In my message Wednesday morning I noted that while my father’s birthday is 7 days before mine according to the Gregorian calendar, my birthday is actually five days before his according to the Hebrew calendar. I was asked by a congregant how this can be. The answer lies in the differences between how the Hebrew calendar works and how the Gregorian calendar works. Tomorrow we will bless the coming new month of Adar I which begins a week from today, and this is a convenient time to explain some of the differences between the two calendars. Why do we have two months of Adar this year? And why does that mean that all of the holidays for the next year will be “late”?
While the Gregorian calendar is solar and contains 365 days in a year, the Hebrew calendar is what is known as “luni-solar.” It has features of both the solar calendar as well as the lunar calendar which has 354 days in a year. If the Hebrew calendar were purely lunar, each holiday would be 11 days earlier than it was the previous year. But the Torah specifically connects Pesach to the spring and Sukkot to the fall, and without some corrective mechanism Pesach would soon be in the winter and Sukkot in the summer.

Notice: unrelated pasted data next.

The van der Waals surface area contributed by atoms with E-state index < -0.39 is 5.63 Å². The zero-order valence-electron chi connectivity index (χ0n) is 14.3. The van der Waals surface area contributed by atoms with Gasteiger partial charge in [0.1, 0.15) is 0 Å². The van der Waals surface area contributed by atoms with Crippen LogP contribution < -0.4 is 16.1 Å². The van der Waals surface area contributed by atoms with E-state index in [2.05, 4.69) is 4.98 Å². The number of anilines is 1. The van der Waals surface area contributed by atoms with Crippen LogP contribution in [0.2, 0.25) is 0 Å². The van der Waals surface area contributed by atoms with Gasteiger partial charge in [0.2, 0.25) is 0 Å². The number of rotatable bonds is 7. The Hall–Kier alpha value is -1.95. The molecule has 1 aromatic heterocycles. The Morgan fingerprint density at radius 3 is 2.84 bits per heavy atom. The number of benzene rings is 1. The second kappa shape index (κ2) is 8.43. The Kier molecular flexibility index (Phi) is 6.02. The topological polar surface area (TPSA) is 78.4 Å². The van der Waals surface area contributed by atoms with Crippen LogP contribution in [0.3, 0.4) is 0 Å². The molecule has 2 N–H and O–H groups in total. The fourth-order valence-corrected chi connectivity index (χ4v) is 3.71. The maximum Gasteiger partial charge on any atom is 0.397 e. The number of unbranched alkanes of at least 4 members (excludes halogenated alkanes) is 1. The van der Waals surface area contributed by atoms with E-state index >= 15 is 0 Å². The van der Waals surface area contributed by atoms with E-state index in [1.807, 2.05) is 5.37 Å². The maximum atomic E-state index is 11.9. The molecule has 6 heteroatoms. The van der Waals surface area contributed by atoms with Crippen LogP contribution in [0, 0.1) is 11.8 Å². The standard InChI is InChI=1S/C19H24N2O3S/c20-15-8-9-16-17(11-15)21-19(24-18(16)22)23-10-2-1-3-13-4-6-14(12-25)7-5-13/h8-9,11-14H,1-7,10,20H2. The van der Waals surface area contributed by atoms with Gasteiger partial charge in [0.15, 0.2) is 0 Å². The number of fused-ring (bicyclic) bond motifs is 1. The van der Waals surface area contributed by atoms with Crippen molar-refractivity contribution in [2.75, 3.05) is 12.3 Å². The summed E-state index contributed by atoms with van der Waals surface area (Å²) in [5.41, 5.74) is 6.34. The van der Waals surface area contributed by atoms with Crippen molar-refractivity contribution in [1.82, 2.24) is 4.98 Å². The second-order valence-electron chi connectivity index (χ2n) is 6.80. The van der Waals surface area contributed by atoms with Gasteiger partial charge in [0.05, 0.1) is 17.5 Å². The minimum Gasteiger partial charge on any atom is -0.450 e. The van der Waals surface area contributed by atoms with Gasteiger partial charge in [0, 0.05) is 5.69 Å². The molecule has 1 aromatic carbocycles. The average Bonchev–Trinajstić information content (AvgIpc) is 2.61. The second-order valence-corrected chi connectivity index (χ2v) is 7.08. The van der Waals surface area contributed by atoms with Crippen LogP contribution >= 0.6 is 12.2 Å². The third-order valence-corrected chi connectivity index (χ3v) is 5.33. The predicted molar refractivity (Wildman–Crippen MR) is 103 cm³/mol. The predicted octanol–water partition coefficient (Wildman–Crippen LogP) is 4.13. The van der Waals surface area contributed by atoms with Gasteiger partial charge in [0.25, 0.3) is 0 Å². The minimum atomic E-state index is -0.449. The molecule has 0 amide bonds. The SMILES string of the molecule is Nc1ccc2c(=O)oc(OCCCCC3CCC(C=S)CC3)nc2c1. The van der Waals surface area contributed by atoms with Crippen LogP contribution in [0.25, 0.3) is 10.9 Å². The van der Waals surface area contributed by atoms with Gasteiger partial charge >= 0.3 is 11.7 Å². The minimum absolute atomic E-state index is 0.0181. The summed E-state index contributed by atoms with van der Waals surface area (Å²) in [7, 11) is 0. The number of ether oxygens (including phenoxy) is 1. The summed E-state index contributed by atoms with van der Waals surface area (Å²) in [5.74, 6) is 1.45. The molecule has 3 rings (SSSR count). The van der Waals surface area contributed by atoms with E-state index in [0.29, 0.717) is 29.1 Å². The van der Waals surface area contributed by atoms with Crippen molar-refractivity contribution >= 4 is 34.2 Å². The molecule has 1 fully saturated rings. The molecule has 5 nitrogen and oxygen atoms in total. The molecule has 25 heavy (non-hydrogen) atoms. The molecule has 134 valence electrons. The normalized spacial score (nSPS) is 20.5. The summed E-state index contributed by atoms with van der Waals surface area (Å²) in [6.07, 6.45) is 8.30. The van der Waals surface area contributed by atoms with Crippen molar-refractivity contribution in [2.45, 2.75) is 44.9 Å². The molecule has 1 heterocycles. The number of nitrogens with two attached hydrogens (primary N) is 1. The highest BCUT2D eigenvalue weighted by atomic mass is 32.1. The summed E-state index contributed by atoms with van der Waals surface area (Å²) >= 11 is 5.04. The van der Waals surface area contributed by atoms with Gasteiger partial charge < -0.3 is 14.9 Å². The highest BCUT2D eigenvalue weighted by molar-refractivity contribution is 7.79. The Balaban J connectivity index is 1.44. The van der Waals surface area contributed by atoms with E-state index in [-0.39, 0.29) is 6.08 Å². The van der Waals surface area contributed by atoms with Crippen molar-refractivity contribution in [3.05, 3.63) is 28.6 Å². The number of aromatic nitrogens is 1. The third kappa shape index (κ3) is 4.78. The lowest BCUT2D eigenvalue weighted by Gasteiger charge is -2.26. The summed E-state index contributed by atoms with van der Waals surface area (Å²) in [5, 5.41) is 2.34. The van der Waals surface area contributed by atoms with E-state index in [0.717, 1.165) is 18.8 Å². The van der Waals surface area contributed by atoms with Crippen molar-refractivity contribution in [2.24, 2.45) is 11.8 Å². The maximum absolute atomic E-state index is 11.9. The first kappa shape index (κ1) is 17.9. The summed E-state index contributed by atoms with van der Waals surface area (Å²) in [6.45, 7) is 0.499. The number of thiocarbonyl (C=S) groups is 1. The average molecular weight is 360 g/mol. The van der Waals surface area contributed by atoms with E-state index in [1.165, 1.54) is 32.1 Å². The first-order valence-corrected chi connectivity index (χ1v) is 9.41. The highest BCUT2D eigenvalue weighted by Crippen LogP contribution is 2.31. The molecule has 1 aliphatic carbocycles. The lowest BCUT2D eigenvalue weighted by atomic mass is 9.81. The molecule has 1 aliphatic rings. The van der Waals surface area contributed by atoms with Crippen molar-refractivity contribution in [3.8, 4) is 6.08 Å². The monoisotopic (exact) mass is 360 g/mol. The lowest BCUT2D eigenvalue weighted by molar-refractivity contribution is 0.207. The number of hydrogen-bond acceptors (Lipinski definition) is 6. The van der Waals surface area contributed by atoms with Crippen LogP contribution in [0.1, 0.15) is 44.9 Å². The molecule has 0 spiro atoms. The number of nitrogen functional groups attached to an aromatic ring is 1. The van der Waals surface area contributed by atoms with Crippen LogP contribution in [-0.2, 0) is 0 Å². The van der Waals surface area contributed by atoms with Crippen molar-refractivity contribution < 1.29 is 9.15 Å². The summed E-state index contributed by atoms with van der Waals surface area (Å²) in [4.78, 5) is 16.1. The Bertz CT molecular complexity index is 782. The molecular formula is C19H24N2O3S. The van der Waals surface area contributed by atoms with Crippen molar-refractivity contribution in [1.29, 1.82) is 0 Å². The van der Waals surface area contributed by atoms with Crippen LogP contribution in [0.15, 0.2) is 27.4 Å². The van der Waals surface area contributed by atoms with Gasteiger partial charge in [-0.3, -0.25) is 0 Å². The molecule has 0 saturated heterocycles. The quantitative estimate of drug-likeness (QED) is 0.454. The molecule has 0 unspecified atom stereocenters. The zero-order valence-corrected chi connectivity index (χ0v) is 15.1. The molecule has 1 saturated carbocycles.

To insure that the holidays remain at the “right” time, the Sages developed a leap year system where an extra month is added to the calendar seven out of every nineteen years. That “extra” month is Adar I. Since this year is a leap year, we have two months of Adar, but the “real” Adar is Adar II. So Purim will fall on the 14th of Adar II which is March 24. Similarly, Pesach will be “late,” with the first Seder on April 22 and Rosh Hashanah will begin on Oct. 2. This also means that this year Easter and Passover will fall more than three weeks apart while the first day of Chanukah will coincide with Christmas.
As a reminder, I am having drop-in hours on Thursday afternoons from 2 to 4 at the shul. You do not need to make an appointment -- that would negate the whole point of drop-in hours -- but I’d urge you to check and make sure I am there regardless as sometimes there are unavoidable pastoral or other emergencies which might take me away from the building.
As always, if I can do anything for you or you need to talk, please contact me at firstname.lastname@example.org or 301-977-0768 rather than through the synagogue office. I am happy to meet you at the synagogue by appointment. I have been spending more time in the synagogue recently but if you want to speak with me it’s best to make an appointment rather than assuming I will be there when you stop by.
Additionally, if you know of a Kehilat Shalom congregant who could use a phone call, please let me know.
Rabbi Charles L. Arian